University of Illinois Extension
Bruce Spangeberg

These articles are written to apply to the northeastern corner of Illinois. Problems and timing may not apply outside of this area.

Stateline Yard & Garden

Alter Lawn Care in Shade

May 7, 1998

Picture-perfect lawns under the shade of mature trees—it sounds nice, but probably is not realistic. Acceptable lawns in shade are possible, however, but some modifications in lawn care are needed.

First, prune trees and large shrubs to allow more light to reach the lawn. Pruning vegetation to allow more air circulation will also help the lawn grow better.

Shade-tolerant grasses are also called for. Fine fescues, such as red fescue, are the primary lawn species suggested for shade areas. Kentucky bluegrass prefers full-sun and usually suffers in shade, although there are a few shade-tolerant cultivars. Most shade lawn mixes in garden centers contain fine fescue and shade tolerant Kentucky bluegrass cultivars. Perennial ryegrass and tall fescue offer intermediate shade tolerance.

Keep in mind that even the shade-tolerant grasses need some quality light for good growth. Dense shade, such as a front yard of mature Norway maples, will make things difficult even for shade-tolerant grasses. An alternative for deeper shade is a shade-tolerant groundcover, perhaps combined with mulch, ferns, or woodland flowers.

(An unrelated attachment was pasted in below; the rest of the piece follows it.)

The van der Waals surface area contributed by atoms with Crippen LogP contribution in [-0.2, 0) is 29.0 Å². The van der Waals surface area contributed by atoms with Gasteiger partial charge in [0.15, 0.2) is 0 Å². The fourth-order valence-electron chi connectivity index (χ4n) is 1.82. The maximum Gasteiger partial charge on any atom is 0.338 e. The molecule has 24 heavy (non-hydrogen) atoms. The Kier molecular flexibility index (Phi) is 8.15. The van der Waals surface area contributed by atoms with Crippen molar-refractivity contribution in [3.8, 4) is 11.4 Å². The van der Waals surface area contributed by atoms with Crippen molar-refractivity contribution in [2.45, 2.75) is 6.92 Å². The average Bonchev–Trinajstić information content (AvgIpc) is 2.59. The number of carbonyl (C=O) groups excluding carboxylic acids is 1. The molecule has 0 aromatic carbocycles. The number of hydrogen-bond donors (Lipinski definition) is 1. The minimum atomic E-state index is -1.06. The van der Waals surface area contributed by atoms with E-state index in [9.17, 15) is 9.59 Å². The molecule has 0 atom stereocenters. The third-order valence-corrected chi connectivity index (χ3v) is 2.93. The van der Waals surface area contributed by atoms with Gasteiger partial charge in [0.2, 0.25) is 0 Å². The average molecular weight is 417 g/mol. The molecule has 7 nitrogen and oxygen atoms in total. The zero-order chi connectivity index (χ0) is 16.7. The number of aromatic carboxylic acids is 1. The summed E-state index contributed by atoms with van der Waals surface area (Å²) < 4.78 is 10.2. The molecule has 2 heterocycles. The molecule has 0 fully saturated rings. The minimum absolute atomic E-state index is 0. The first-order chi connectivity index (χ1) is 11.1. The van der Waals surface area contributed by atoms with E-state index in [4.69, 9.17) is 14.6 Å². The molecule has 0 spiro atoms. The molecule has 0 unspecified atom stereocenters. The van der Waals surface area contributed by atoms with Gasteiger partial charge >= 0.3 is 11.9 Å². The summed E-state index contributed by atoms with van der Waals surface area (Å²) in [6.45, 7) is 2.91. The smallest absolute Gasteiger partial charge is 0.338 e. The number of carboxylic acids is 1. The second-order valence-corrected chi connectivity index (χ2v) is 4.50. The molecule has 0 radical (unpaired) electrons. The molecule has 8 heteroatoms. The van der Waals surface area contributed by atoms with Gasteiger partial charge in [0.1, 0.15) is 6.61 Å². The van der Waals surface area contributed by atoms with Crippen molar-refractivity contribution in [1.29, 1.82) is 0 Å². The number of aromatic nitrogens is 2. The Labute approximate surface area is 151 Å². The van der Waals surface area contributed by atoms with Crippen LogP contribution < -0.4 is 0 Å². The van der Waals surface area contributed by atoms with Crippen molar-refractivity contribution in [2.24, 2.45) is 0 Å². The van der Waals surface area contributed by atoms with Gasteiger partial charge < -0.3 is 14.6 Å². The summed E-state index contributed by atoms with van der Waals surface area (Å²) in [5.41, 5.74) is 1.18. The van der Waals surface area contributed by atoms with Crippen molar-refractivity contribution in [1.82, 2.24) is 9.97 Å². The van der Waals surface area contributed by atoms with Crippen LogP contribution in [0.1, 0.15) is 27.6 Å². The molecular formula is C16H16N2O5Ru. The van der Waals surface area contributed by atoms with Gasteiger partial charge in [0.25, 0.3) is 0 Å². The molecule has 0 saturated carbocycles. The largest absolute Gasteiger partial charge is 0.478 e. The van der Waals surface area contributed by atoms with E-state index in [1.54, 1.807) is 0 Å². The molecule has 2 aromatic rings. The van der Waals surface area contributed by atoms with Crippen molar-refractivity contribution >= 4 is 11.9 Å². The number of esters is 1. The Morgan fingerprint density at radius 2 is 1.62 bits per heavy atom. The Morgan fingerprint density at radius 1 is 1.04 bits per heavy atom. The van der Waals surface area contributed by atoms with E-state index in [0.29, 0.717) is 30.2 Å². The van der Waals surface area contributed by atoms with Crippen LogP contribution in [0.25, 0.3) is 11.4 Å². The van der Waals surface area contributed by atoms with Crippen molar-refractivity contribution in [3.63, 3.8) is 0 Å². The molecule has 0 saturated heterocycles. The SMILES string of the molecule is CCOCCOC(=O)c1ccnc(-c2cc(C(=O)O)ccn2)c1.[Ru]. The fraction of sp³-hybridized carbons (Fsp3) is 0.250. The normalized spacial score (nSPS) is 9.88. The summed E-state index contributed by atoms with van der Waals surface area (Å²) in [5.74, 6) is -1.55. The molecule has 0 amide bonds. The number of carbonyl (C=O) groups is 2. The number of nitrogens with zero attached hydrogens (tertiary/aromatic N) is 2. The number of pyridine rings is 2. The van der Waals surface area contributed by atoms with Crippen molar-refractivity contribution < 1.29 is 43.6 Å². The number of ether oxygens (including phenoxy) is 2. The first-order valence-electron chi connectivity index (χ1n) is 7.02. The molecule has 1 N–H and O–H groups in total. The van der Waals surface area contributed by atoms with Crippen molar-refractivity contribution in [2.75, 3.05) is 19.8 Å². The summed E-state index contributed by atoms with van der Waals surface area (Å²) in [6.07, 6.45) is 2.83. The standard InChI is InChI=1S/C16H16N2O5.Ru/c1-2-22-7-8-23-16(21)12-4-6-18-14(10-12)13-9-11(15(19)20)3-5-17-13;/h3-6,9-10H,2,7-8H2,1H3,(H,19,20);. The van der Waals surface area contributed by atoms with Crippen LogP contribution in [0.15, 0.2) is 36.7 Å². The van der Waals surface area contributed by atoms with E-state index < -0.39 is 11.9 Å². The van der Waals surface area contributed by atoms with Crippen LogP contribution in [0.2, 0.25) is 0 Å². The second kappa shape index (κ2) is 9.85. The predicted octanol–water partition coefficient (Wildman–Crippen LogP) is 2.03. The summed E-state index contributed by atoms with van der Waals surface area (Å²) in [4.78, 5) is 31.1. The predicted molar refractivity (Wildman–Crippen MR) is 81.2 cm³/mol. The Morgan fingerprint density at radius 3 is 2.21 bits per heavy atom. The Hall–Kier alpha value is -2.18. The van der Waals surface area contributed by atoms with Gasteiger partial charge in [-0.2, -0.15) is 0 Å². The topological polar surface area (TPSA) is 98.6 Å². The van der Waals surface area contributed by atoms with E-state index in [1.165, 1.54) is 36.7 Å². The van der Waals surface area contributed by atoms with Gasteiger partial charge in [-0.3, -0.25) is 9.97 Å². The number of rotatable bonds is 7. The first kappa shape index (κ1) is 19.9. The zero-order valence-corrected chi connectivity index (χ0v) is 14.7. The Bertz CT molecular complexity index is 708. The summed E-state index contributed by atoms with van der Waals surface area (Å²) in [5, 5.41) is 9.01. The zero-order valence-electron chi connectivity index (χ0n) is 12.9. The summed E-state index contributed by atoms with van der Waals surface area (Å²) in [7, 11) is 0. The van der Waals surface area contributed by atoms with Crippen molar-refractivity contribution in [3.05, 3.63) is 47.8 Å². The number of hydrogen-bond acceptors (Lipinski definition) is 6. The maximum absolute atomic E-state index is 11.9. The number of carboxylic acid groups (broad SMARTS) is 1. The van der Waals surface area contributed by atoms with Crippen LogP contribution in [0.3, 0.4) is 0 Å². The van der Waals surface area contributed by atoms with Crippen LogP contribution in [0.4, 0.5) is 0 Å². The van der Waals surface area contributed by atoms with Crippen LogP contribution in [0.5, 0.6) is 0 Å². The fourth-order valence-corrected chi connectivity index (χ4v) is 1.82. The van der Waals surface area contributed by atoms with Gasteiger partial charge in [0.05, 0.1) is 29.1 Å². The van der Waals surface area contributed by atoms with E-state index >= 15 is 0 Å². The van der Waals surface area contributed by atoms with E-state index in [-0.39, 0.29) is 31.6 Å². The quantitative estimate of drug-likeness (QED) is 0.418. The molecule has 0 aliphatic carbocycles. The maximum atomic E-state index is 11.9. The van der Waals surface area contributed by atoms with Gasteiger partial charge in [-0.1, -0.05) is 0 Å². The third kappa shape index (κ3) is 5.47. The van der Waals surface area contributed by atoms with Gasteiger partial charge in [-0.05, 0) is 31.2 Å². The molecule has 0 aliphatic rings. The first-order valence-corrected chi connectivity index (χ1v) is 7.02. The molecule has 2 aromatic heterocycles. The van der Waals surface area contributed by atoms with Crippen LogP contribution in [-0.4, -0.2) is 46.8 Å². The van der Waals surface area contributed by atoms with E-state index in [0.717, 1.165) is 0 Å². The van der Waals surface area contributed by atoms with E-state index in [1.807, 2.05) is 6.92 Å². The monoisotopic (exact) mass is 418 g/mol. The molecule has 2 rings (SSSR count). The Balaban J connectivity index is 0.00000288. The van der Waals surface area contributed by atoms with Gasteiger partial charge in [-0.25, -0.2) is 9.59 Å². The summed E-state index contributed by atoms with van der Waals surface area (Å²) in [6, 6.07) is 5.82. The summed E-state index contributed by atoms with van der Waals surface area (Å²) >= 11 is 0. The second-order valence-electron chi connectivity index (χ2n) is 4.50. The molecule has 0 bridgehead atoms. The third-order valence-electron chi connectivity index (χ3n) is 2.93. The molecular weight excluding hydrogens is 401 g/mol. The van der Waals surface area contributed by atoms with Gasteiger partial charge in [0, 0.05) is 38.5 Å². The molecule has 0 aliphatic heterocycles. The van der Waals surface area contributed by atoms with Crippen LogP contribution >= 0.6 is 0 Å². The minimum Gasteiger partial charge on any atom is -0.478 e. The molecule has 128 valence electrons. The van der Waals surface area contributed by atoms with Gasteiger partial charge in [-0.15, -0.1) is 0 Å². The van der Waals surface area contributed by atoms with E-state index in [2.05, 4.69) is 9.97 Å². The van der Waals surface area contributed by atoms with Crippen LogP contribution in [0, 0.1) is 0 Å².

Care of established lawns in shade areas should be different than lawns located in full sun. Start by mowing higher—near three inches. In addition, fertilize lawns less in the shade, as too much nitrogen can be detrimental to shade lawn species. About one to two pounds of actual nitrogen per 1,000 square feet per growing season is all that is needed.

When shade lawns need water, irrigate infrequently but water deeply. Also reduce traffic over lawns in the shade as much as possible.

Two common problems in shade lawns are moss or shade-loving weeds like ground ivy (creeping Charlie). These problems exist primarily because shade lawns tend to be thin and weak, allowing easy invasion. Follow the steps outlined above to help avoid these problems. Poor soil drainage may also be a factor.

Try controlling ground ivy with a three-way broadleaf herbicide containing 2,4-D, MCPP, and dicamba. Look for these active ingredients on the product label. Read and follow all label directions.


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